What do the new precedents of the beauty-obsessed Gen Alpha mean for today’s society?
Check out this comparison of Generation Alpha’s cosmetic obsession to Wilde’s Dorian Gray:
Gen Alpha: Over the Top?
Think back to your most recent visit to the local Sephora. I’d be unsurprised if you told me that you noticed an abnormal number of middle school girls flocked around the skin care section during your trip.
Or rather, perhaps your TikTok for you page is polluted with videos like this:
Above is ten-year-old North West sharing her skincare routine with her followers; her video contains highly-coveted products, such as the luxurious Drunk Elephant Lala Retro Whipped Cream Moisturizer, as well as cleansers, toners, serums, and eye creams.
To a twenty-something-year-old viewer, this is likely an enviable 15-step skincare routine. Your initial reaction may be jealousy or confusion.
But beyond this, the most overwhelming emotion you may feel is discomfort – why is a ten-year-old girl doing expensive skincare and wearing makeup?
Gen Alpha vs Dorian Gray
If you’re a literature nerd like me, you may find Gen Alpha’s obsession with beauty products, particularly their use of retinol (a notorious anti-aging serum), strangely reminiscent of Oscar Wilde’s beloved novel The Picture of Dorian Gray.
Their infatuation with youthfulness and the strangeness of Gen Alpha’s actions make a direct comparison.
I beg the question – Has Gen Alpha become the new Dorian Gray, giving up their childhood (as he relinquishes his soul) for eternal youth and beauty?
Throughout the novel, Gray’s disturbing portrait corrodes and darkens, absorbing and embodying the age and wrongdoings of his soul. However, Gen Alpha’s hidden portrait will epitomize our consumerist society’s failures.
Gen Alpha, unlike Gray, has no grounds for punishment. Their obsession is an unsurprising reaction to our current cosmetic climate. We have only ourselves to blame.
Gen Alpha: At What Cost?
Unsurprisingly, there are counterarguments in support of this beauty resurgence.
While it is enticing to accept this as the only implication, it would equally be naive to ignore the contributions of social media, a space enamored with youth.
As a child, I remember TV ads marketing anti-aging moisturizers and serums to women my mom’s age. My younger self could not comprehend why they’d want to stop aging; at that time, aging (to me) seemed exciting.
Now, watching actual children use anti-aging skin care while simultaneously wearing make-up that ages them up has rendered me lost in the strange irony of it all.
Though, at the core, they are simply expressing themselves, their actions feel more sinister than children playing dress up and stealing their mother’s make-up. Beauty is no longer a sleepover activity but a fundamental part of their lives.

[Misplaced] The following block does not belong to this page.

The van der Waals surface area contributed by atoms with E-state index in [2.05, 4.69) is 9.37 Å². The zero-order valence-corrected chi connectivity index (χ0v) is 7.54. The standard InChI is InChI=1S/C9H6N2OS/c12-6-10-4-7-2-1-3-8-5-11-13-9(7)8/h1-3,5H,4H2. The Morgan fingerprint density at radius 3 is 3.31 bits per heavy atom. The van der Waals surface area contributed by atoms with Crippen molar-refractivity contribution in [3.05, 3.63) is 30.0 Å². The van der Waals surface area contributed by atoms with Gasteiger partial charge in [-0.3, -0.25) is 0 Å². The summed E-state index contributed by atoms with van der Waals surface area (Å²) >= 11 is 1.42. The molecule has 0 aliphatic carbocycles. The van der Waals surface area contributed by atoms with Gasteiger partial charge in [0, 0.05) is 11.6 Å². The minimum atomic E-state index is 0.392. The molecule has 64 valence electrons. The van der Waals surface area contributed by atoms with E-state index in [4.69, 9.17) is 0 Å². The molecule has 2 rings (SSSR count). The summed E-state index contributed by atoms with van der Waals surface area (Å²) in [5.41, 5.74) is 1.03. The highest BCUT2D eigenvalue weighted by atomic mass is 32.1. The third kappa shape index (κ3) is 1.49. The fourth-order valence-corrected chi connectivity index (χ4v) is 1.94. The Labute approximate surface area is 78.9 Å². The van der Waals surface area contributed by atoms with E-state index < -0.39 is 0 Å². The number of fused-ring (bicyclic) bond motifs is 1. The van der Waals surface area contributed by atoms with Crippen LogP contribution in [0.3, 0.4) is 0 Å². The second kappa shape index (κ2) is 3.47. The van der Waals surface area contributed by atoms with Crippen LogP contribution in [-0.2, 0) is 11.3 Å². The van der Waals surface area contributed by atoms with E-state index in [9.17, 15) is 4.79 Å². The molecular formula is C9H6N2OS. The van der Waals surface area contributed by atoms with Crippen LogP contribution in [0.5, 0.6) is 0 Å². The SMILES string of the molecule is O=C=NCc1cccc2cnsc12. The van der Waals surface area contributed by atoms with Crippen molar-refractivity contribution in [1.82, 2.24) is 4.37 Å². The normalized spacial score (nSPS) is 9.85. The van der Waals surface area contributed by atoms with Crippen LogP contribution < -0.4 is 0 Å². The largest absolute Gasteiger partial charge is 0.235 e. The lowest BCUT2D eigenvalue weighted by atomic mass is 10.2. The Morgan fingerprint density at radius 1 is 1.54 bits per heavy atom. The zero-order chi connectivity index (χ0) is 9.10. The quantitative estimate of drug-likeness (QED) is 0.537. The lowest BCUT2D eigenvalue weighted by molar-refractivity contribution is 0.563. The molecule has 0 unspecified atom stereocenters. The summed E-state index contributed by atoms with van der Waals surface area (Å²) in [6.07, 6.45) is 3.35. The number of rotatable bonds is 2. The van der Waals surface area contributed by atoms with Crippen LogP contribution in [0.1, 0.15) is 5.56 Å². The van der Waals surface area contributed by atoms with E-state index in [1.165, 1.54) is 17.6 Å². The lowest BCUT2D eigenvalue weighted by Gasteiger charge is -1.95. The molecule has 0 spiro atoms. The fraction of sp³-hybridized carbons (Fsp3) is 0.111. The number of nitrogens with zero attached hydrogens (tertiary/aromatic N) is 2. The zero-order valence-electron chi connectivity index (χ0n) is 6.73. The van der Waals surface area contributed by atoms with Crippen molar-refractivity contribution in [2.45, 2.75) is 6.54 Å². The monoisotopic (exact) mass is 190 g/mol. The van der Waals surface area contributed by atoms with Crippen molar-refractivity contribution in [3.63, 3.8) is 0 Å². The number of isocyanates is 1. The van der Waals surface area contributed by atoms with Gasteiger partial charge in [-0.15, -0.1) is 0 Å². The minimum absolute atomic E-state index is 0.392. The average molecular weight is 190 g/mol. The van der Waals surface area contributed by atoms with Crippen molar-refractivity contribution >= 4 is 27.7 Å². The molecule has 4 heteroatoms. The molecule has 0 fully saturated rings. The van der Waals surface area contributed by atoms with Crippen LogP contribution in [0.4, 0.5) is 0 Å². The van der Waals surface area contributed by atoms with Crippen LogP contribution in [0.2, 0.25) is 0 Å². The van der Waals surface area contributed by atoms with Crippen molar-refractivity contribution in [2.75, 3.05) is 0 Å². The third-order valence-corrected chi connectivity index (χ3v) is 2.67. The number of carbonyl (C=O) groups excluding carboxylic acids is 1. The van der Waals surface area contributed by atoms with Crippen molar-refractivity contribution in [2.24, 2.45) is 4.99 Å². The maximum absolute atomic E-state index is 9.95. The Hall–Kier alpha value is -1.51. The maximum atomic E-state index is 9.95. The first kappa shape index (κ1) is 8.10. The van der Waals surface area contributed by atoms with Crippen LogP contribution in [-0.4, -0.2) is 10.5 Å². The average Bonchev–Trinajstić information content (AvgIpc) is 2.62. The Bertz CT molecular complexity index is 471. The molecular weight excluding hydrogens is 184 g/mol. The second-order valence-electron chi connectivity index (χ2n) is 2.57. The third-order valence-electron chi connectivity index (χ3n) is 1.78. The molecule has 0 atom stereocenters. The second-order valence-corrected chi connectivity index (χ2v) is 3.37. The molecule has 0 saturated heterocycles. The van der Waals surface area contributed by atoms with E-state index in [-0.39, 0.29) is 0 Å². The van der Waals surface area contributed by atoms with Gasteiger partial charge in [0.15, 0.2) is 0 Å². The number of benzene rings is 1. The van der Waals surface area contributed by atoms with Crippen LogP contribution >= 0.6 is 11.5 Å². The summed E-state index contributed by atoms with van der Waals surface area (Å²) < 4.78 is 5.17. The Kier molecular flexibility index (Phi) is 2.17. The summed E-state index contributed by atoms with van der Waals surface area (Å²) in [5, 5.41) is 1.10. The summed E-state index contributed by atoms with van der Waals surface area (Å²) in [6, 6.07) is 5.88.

What is the Damage to Gen Alpha?
A New York City dermatologist revealed that “stores like Sephora and Ulta Beauty are more appealing than actual candy stores for this generation of tween and teen girls.”
But what does this really mean? Essentially, children are not allowed to be children, both physically and metaphysically.
They no longer function innocently, separate from society, sheltered from its problematic nature. Now, they are at its centerfold.
Yet this is extremely damaging, as @aliciaandersonmakeup notes. The products Gen Alpha seeks out are actively, extremely damaging to their skin barrier.
And the harm is more than just bodily. Ingraining beauty standards within impressionable minds plants the seeds for lifelong discontent.
Beauty pressures within adults cause enough societal strain, but unloading these concerns onto children will create a hyper-cosmetically obsessed world, only exacerbating existing problems that stem from beauty standards.
Children are no longer allowed to be awkward or silly. They now must be aware of their image.
How Will Gen Alpha Set Us Back?
Strangely, this worry with the maintenance of youth and beauty feels evocative of the Victorian beauty ideals underlying the Picture of Dorian Gray – especially its effects on women.
In a world where menopause was regarded as somewhat of a disease, taking women’s beauty, fertility, and societal worth, a girlish, youthful appearance was highly coveted.
Gen Alpha (somewhat unknowingly) embodies this fear, taking precautions to maintain their adolescent (or preadolescent) glow. Yet they are entirely ignorant of the costs, just as their literary counterpart, Dorian Gray.
Whether the societal outcome of this movement will be as tragic as Gray’s is unknowable, but the similarities are undeniably eerie.
To further explore this question of ‘to age or not to age,’ check out this Trill article.